by Jill Thompson, Assistant Head of School
Underdeveloped executive functions can present differently across the academic environment. It’s the student who frequently forgets steps in assignments. Or the student who disrupts the class to ask what materials are needed or where they can be found. It’s the student who may have difficulty remembering important information. Or the student who is easily dysregulated throughout the school day. The good news is that evidence-based interventions have been rigorously studied and have shown that children’s executive functions can be improved in executive function-rich educational environments.
According to the National Institutes of Health, executive functions encompass “the capacity to plan, organize, and monitor the execution of behaviors that are strategically directed in a goal-oriented manner.” More simply stated, they are a set of processes that have to do with managing oneself and one’s resources in order to achieve a goal. Executive functioning helps us decide what we will attend to, helps us decide and recall what we choose to accomplish, helps us to manage and organize our behavior, allows us to work efficiently by managing our emotions and monitoring our cognitions, and enables us to persist with tasks towards completion.
Students with executive function deficits can exhibit reduced visual imagery to see the future or have a weak ability to control and sustain this visual representation over time, they may have limited self-talk, disinhibition, disorganized planning, weak initiation, reduced sustained attention, or a limited or absent ability to clearly envision what their future selves might look like when they carry out a routine.
With the right tools and a gradual increase in individual student responsibility, schools can create executive function-efficient curriculum to foster students’ executive function skills. It is important that we as educators intentionally plan for and embed executive functioning development into lessons because it provides critical support for learning and development, teaches lifelong strategies for skills that are necessary across one’s lifespan and environments, and can prevent future challenges that may lead to work avoidance. At Stephen Gaynor School, executive function training for students is embedded through the curriculum. Students receive scaffolded support to manage their daily responsibilities as they develop these skills independently. Additionally, this skills training is seamlessly integrated into the classes across subject matter from reading to physical education class, from the Early Childhood program to the Middle School. Middle School students also have a chance to participate in an executive functioning after school class.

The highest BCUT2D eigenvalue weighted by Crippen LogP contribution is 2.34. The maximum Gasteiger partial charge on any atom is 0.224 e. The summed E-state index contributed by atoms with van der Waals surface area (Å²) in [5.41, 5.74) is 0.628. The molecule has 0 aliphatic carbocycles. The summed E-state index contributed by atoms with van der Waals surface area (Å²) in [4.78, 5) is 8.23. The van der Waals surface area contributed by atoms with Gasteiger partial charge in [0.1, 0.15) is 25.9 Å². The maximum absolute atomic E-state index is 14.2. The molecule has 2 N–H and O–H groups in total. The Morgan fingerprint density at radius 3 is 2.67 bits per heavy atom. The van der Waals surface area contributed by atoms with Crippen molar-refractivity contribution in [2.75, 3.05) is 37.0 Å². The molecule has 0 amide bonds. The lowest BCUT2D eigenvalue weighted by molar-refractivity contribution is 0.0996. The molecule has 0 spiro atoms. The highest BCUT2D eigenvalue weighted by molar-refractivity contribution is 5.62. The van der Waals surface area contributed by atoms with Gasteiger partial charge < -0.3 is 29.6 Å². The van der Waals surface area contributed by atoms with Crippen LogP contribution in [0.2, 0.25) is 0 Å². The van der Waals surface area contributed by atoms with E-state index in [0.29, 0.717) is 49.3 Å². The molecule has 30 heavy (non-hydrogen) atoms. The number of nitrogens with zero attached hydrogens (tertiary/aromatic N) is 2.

By implementing evidence-based strategies, educators can create executive function-rich environments where students practice and internalize strategies to develop independent executive function skills. Gaynor faculty worked closely with one expert in the field, Sarah Ward, to teach explicit strategies to develop working memory, situational intelligence, task planning, time management and goal achievement. These strategies accompanied with teaching and learning practices that include targeted language, implicit organization, and critical thinking, comprehension and problem solving processes can help students with executive dysfunction to thrive in school.
Jill Thompson is Assistant Head of School at Stephen Gaynor School, and she facilitated the integration of executive functions and skill development across Gaynor’s academic environment. To learn more about how you can embed executive function strategies into your classroom, click here.
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